My father-in-law’s always insisted how great it would be to work at the post office. They’ve got the best retirement plan, he tells me, and you get all those days off.
I usually shrug it off with a laugh. It’s too rigid, boring – and have you seen the clothes?
But now I see what he’s talking about. A new report out of the Congressional Budget Office confirms that thanks to those generous benefits plans my father-in-law’s always talking about, federal workers enjoy 16 percent more in total comp than private sector peeps.
Overall, the report reveals the feds dropped nearly 50 percent more per employee on wages and compensation between 2005-2010. Federal employees only took home a little bit more on their paychecks, but health insurance, those enviable days off and that nice – if expensive – retirement fund put them over the top.
The report drops just in time for Congress to debate carrying over a federal pay freeze. Any guesses how that'll turn out?
Now I know most of you will reach for your torches and pitchforks, decrying our ever-expanding federal government and unbearable tax burdens. But this ignores two simple truths: One, our taxes haven’t been this low since my hometown president Harry Truman sat in the Oval Office.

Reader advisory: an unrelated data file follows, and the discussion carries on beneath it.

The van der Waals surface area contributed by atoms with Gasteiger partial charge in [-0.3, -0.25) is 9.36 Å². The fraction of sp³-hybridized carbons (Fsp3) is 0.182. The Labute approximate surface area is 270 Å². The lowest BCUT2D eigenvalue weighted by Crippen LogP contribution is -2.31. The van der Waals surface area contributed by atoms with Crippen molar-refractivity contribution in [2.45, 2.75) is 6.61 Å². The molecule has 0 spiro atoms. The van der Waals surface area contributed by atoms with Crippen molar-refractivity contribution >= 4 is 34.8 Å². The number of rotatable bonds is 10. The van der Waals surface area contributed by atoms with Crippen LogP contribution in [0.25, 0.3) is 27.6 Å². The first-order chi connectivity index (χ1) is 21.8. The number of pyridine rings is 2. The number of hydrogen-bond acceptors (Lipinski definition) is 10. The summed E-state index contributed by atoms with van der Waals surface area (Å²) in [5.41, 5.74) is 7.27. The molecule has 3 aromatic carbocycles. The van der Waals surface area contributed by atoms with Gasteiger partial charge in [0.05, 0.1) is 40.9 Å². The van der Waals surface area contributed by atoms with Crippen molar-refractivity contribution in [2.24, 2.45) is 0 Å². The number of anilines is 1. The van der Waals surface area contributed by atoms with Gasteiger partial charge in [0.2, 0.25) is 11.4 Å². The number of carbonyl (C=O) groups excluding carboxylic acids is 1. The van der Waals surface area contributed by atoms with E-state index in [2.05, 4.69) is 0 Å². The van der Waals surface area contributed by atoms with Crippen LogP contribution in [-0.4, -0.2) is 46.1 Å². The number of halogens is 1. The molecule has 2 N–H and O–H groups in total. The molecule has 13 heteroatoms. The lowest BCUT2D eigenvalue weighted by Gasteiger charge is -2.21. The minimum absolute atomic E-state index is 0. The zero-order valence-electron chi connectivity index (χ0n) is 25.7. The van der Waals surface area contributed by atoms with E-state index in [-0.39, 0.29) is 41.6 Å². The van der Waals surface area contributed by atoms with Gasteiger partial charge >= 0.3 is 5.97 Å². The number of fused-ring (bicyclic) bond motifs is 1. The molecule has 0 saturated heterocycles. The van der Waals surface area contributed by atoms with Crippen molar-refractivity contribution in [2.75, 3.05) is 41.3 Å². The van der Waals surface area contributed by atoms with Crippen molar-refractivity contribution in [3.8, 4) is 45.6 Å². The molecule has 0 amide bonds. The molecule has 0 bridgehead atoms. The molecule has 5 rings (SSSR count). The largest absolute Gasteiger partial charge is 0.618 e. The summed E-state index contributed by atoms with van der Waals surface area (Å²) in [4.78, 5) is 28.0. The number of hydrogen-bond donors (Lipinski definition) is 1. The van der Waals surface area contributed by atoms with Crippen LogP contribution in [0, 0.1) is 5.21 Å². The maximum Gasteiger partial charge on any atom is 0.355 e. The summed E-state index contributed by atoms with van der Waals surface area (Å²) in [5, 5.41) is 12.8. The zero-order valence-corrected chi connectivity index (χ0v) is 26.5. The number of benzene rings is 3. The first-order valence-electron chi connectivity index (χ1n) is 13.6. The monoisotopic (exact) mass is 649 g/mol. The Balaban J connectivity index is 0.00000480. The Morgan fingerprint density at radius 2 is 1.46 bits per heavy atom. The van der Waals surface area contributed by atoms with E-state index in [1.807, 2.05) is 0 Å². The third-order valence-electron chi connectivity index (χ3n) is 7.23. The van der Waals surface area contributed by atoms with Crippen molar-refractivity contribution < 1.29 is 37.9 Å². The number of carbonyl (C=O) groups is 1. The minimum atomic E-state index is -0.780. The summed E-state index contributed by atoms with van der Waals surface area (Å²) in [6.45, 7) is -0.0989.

And, two, well, let me quote an economist over at the New York Times (who's not Paul Krugman): “Over the last two years, the private sector grew at an average annual rate of 3.2 percent, while the government shrank at an annual rate of 1.4 percent.”
Anemic budgets have scaled back state work forces, and then you throw in a slew of federal cuts to balance the budget – not to mention military cuts – and you actually see a shrinking federal and state governments (thank God). At least terms of actual growth and the size of its work force.
But don’t get me wrong. At the very least, we should probably stand pat on that federal pay freeze, at least for our non-military personnel. After all, we’re paying the bills, right?
But another question about this study might be: Why isn’t the private sector paying better? Isn’t that where the growth is?